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Human genetics and disease

Mouse models of male infertility

Key Points

  • Male infertility accounts for 5–7% of infertility in human couples. Treatment so far is limited and, in most cases, the couples have to resort to IVF techniques that circumvent rather than treat this problem.

  • Many environmental, behavioural and genetic factors affect male fertility, with the genetic contribution estimated at 60%.

  • Spermatogenesis is a complex process that involves stem-cell renewal, genome reorganization and genome repackaging that culminates in the production of motile gametes.

  • Because of the complex interaction between the soma and the germline during spermatogenesis, the process cannot be recapitulated in vitro.

  • Although there are differences between spermatogenesis in mouse and man, the similarities are sufficient to use the mouse as a model of human spermatogenesis.

  • Mouse mutants have been invaluable in obtaining information on all aspects of spermatogenesis, at both fetal and post-natal stages.

  • Although we have a long way to go before we can treat male infertility, techniques developed in the mouse, such as germ-cell transplantation have already found their way to the clinic.


Spermatogenesis is a complex process that involves stem-cell renewal, genome reorganization and genome repackaging, and that culminates in the production of motile gametes. Problems at all stages of spermatogenesis contribute to human infertility, but few of them can be modelled in vitro or in cell culture. Targeted mutagenesis in the mouse provides a powerful method to analyse these steps and has provided new insights into the origins of male infertility.

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Figure 1: Stages of spermatogenesis.
Figure 2: Organization of the testis.
Figure 3: Hormonal regulation of spermatogenesis.


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activin receptor




























Fanconi anaemia group C



































ataxia telangiectasia

cystic fibrosis

Fanconi anaemia

Sertoli-cell-only syndrome

<i>Saccharomyces</i> Genome Database




A phenomenon in which the expression of a gene is temporarily inhibited when a double-stranded complementary RNA is introduced into the organism.


A diploid male germ cell that divides mitotically to produce stem cells or cells that enter meiosis.


An endocrine gland that is located at the base of the brain, and that produces hormones, such as growth hormone, luteinizing hormone, follicle stimulating hormone and thyroid stimulating hormone.


A structural unit in the adult testis; it consists of somatic Sertoli cells and germ cells at several developmental stages.


The stage of spermatogenesis during which spermatids undergo cell remodelling and DNA compaction.


The release of mature spermatozoa from the surface of the Sertoli cell into the lumen of the seminiferous tubule.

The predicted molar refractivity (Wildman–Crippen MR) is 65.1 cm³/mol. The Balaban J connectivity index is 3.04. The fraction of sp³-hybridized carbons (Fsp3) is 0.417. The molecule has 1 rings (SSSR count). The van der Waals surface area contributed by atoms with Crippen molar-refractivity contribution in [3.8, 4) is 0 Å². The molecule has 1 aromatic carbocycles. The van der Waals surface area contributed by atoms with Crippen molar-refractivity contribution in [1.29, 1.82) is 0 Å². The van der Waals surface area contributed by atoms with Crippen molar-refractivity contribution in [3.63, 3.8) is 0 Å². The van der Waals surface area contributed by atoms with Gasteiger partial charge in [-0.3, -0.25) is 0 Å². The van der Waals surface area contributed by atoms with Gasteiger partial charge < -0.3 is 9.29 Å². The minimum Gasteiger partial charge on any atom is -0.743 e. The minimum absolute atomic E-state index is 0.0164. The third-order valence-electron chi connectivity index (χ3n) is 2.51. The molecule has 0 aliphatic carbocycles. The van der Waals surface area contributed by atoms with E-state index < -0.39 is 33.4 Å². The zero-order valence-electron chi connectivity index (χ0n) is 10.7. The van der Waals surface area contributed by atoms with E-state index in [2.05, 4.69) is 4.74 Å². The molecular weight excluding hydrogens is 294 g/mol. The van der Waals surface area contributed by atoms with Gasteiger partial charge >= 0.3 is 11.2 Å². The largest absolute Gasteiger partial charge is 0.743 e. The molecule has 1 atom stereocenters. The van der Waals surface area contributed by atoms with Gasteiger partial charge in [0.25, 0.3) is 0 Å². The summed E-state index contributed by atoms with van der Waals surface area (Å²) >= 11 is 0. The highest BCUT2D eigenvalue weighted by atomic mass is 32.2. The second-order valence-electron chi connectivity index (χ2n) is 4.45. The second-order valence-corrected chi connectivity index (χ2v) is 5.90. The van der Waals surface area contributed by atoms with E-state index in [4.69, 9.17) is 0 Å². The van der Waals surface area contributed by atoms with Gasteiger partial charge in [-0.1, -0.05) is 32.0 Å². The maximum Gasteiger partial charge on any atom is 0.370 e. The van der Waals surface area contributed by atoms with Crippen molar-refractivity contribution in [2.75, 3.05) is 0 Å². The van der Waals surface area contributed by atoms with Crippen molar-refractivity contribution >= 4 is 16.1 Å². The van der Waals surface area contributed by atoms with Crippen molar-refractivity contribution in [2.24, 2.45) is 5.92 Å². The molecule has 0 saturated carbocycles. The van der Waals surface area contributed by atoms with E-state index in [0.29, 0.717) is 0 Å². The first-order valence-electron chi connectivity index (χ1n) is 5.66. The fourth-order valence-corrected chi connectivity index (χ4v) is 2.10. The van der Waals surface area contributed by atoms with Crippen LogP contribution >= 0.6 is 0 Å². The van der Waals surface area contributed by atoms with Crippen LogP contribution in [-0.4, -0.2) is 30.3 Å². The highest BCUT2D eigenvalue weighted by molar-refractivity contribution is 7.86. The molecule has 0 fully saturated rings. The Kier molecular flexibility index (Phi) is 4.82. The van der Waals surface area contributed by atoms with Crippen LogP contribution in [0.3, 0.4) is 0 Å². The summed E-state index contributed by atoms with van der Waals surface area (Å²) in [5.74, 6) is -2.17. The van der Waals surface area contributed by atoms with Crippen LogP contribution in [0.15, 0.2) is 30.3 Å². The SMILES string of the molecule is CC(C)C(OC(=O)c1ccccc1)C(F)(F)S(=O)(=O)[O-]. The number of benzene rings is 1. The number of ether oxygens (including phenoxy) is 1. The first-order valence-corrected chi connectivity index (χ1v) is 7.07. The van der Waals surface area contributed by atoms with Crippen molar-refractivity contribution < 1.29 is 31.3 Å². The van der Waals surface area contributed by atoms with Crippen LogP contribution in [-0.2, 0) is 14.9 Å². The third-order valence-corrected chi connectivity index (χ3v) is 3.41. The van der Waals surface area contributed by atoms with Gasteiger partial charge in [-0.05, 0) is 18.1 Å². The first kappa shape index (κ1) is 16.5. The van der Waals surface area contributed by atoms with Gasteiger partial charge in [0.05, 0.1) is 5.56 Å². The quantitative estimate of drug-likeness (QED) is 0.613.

A cell that is progressing through meiotic prophase.


A post-meiotic, haploid germ cell.


A gland located on top of the kidney that produces hormones that regulate aspects of physiology, such as the heart rate and blood pressure.


A structure that holds paired chromosomes together during prophase 1 of meiosis and that promotes genetic recombination.


Quality-control points during the cell cycle that ensure that each phase of the cycle is completed successfully before the process is allowed to continue.


Small arginine-rich proteins that are deposited on DNA towards the end of sperminogenesis.


This structure arises from the Golgi complex. It first develops in spermatids and eventually forms a cap structure over the nucleus in the mature spermatozoa.


Small basic nuclear proteins that replace histones on germ cell DNA. When DNA compaction begins they, in turn, are replaced by protamines.


A phenotype that arises in diploid organisms owing to the loss of one functional copy of a gene.


Once the gonad has differentiated into a testis by forming seminiferous cords, primitive germ cells are referred to as gonocytes.


A DNA construct that contains a reporter gene sequence downstream of a splice acceptor site that is capable of integrating into random chromosomal locations in mouse. Integration of the gene trap into an intron allows the expression of a new mRNA containing one or more upstream exons followed by the reporter gene.


Removing function of a gene in a transient way, such as by RNAi.


Transplantation of spermatogonial stem cells (As) from one animal into that of a recipient in which germ cells are missing.

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Cooke, H., Saunders, P. Mouse models of male infertility. Nat Rev Genet 3, 790–801 (2002).

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